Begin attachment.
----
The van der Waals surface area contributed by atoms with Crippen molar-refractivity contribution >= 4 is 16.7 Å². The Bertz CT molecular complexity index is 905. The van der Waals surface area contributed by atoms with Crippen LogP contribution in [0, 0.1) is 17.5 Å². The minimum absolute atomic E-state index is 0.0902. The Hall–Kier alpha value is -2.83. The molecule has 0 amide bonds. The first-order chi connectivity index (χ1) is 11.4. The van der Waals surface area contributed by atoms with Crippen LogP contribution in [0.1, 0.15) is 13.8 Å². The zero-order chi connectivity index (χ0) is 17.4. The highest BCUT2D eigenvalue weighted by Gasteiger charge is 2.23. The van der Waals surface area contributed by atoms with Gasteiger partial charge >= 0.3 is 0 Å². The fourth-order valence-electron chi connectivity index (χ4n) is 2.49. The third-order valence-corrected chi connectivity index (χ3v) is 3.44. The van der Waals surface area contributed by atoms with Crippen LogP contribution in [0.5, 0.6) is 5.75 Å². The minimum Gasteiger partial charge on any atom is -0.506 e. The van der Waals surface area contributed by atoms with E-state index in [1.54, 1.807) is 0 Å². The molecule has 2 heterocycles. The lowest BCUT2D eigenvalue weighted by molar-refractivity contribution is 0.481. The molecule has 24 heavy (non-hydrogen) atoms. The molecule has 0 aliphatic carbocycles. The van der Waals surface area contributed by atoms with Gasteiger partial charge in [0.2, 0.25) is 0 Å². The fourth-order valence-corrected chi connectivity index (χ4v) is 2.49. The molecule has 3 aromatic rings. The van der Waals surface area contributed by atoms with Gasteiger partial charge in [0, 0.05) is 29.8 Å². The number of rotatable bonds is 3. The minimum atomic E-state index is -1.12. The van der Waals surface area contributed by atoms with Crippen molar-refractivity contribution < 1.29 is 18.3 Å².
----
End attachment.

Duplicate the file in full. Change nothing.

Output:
The van der Waals surface area contributed by atoms with Crippen molar-refractivity contribution >= 4 is 16.7 Å². The Bertz CT molecular complexity index is 905. The van der Waals surface area contributed by atoms with Crippen LogP contribution in [0, 0.1) is 17.5 Å². The minimum absolute atomic E-state index is 0.0902. The Hall–Kier alpha value is -2.83. The molecule has 0 amide bonds. The first-order chi connectivity index (χ1) is 11.4. The van der Waals surface area contributed by atoms with Crippen LogP contribution in [0.1, 0.15) is 13.8 Å². The zero-order chi connectivity index (χ0) is 17.4. The highest BCUT2D eigenvalue weighted by Gasteiger charge is 2.23. The van der Waals surface area contributed by atoms with Gasteiger partial charge >= 0.3 is 0 Å². The fourth-order valence-electron chi connectivity index (χ4n) is 2.49. The third-order valence-corrected chi connectivity index (χ3v) is 3.44. The van der Waals surface area contributed by atoms with Crippen LogP contribution in [0.5, 0.6) is 5.75 Å². The minimum Gasteiger partial charge on any atom is -0.506 e. The van der Waals surface area contributed by atoms with E-state index in [1.54, 1.807) is 0 Å². The molecule has 2 heterocycles. The lowest BCUT2D eigenvalue weighted by molar-refractivity contribution is 0.481. The molecule has 24 heavy (non-hydrogen) atoms. The molecule has 0 aliphatic carbocycles. The van der Waals surface area contributed by atoms with Gasteiger partial charge in [0.2, 0.25) is 0 Å². The fourth-order valence-corrected chi connectivity index (χ4v) is 2.49. The molecule has 3 aromatic rings. The van der Waals surface area contributed by atoms with Gasteiger partial charge in [0, 0.05) is 29.8 Å². The number of rotatable bonds is 3. The minimum atomic E-state index is -1.12. The van der Waals surface area contributed by atoms with Crippen molar-refractivity contribution < 1.29 is 18.3 Å².